COLUMBIA, SC (WIS) - The Federal Drug Administration is calling nationwide opioid abuse a crisis.
Because of the addiction and overdose epidemic sweeping the nation, the FDA has ordered pharmacies now to pull one painkiller, saying the drug Opana can be too addictive.
The Centers for Disease and Control reports there are more deaths from opioid overdoses that kill people than there are fatal car crashes.
South Carolina is dealt its share of opioid addiction and overdoses, including heroin deaths. That's fueled a committee of State House representatives to study the issues and has put some new laws on the books.
New laws include a strengthening of the drug take-back program, aimed at getting extra pain pills off the streets. And most recently on Tuesday, Governor Henry McMaster signed the bill to require doctors better monitor the painkiller prescriptions patients are on.
Department of Alcohol and Other Drug Abuse Services Director Sara Goldsby says there are many indicators of a growing problem in our state.
Goldsby has testified before lawmakers, urging them for rules on the books to help people overcome drug addiction and to stop the deaths from overdoses.
"We've got to do everything we can to eliminate those barriers for people who seriously need help," Goldsby said.
That means she supports the bill to gr ant immunity from jail for the drug user who dials 911 for their friend in need of the overdose antidote. The bill is ratified and sits on the governor's desk awaiting his approval.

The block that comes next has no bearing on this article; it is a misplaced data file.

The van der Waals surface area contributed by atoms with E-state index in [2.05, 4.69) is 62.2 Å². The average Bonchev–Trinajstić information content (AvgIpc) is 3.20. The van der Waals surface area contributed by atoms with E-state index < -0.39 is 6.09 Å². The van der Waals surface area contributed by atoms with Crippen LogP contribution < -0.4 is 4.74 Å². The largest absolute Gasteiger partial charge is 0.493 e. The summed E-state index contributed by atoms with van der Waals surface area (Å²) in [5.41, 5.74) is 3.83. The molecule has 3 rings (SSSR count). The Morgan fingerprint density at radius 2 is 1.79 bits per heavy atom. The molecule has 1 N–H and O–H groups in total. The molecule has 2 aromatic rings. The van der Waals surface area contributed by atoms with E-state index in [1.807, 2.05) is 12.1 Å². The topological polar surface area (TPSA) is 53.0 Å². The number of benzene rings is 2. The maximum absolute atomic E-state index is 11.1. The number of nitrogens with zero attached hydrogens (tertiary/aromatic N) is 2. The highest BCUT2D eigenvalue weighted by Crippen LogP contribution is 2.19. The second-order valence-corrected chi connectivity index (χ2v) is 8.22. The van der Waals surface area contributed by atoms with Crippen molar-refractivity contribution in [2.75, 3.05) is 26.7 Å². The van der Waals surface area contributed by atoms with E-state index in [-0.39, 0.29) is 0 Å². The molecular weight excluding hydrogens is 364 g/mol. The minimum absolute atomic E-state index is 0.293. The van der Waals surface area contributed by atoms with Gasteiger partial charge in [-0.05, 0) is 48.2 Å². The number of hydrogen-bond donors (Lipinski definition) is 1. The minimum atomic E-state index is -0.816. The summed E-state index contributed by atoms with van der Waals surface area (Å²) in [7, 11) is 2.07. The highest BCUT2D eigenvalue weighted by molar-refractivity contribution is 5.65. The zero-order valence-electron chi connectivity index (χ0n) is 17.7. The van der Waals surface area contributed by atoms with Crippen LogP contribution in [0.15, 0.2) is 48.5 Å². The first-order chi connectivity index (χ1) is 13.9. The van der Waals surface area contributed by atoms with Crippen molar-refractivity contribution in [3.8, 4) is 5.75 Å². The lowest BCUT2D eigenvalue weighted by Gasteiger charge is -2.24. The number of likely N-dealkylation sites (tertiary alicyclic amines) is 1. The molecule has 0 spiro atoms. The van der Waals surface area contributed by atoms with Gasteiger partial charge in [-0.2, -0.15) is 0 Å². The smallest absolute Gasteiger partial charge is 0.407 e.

"I think the goal is to save lives, and at the end of the day, we need to be focused on that. Thirty-eight other states have this," State Representative Russell Fry (R- Horry) said. "We've crafted this bill to accommodate law enforcement to make it easy on them, to put people back to being productive members of society and functioning members of society. And I think the bill is a layer of that that helps get us there."
Goldsby is glad doctors will now be required to record and monitor a patient's opioid painkiller prescriptions since she says painkiller pills can be the gateway to heroin abuse.
"So have a biological need to obtain an opioid and they will seek drugs any way they can, to get that need met, which means they will doctor shop," Goldsby said.
Goldsby believes there's still work to be done, however. She wants more access to addiction treatments through primary care doctors and more insurance coverage. She hopes people can understand the gravity of a biological need, which can develop from painkiller abuse and lead to years of dependency.
"Stigma is the biggest issue, not only for people living in recovery, but we have families right now who are afraid to admit they have a loved one who has a problem," she says.
Governor Henry McMaster has three days, including Friday and excluding Sunday, to sign or veto immunity bill S. 179 before it automatically becomes law.